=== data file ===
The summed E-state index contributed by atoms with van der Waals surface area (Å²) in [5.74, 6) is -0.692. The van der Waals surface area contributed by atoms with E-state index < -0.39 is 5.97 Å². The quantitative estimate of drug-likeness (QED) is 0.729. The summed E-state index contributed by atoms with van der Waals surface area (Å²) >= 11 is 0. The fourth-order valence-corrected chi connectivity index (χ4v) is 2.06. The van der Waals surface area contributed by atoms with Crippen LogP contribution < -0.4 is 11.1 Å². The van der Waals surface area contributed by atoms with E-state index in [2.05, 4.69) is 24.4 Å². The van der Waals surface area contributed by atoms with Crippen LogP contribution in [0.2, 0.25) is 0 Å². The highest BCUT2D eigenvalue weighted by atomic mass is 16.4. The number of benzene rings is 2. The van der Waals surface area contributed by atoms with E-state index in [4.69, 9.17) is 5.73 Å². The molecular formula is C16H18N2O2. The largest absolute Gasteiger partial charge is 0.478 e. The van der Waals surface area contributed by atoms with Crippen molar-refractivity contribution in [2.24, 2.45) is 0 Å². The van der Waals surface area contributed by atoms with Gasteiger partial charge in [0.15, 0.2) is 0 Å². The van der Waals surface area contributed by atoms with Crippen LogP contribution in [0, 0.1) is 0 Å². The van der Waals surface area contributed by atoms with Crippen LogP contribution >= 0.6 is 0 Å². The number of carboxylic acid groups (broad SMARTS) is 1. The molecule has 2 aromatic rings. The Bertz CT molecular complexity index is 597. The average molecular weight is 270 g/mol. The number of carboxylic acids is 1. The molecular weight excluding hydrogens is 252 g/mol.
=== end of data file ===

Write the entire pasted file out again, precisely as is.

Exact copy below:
The summed E-state index contributed by atoms with van der Waals surface area (Å²) in [5.74, 6) is -0.692. The van der Waals surface area contributed by atoms with E-state index < -0.39 is 5.97 Å². The quantitative estimate of drug-likeness (QED) is 0.729. The summed E-state index contributed by atoms with van der Waals surface area (Å²) >= 11 is 0. The fourth-order valence-corrected chi connectivity index (χ4v) is 2.06. The van der Waals surface area contributed by atoms with Crippen LogP contribution < -0.4 is 11.1 Å². The van der Waals surface area contributed by atoms with E-state index in [2.05, 4.69) is 24.4 Å². The van der Waals surface area contributed by atoms with Crippen LogP contribution in [0.2, 0.25) is 0 Å². The highest BCUT2D eigenvalue weighted by atomic mass is 16.4. The number of benzene rings is 2. The van der Waals surface area contributed by atoms with E-state index in [4.69, 9.17) is 5.73 Å². The molecular formula is C16H18N2O2. The largest absolute Gasteiger partial charge is 0.478 e. The van der Waals surface area contributed by atoms with Crippen molar-refractivity contribution in [2.24, 2.45) is 0 Å². The van der Waals surface area contributed by atoms with Gasteiger partial charge in [0.15, 0.2) is 0 Å². The van der Waals surface area contributed by atoms with Crippen LogP contribution in [0, 0.1) is 0 Å². The van der Waals surface area contributed by atoms with Crippen LogP contribution >= 0.6 is 0 Å². The number of carboxylic acid groups (broad SMARTS) is 1. The molecule has 2 aromatic rings. The Bertz CT molecular complexity index is 597. The average molecular weight is 270 g/mol. The number of carboxylic acids is 1. The molecular weight excluding hydrogens is 252 g/mol.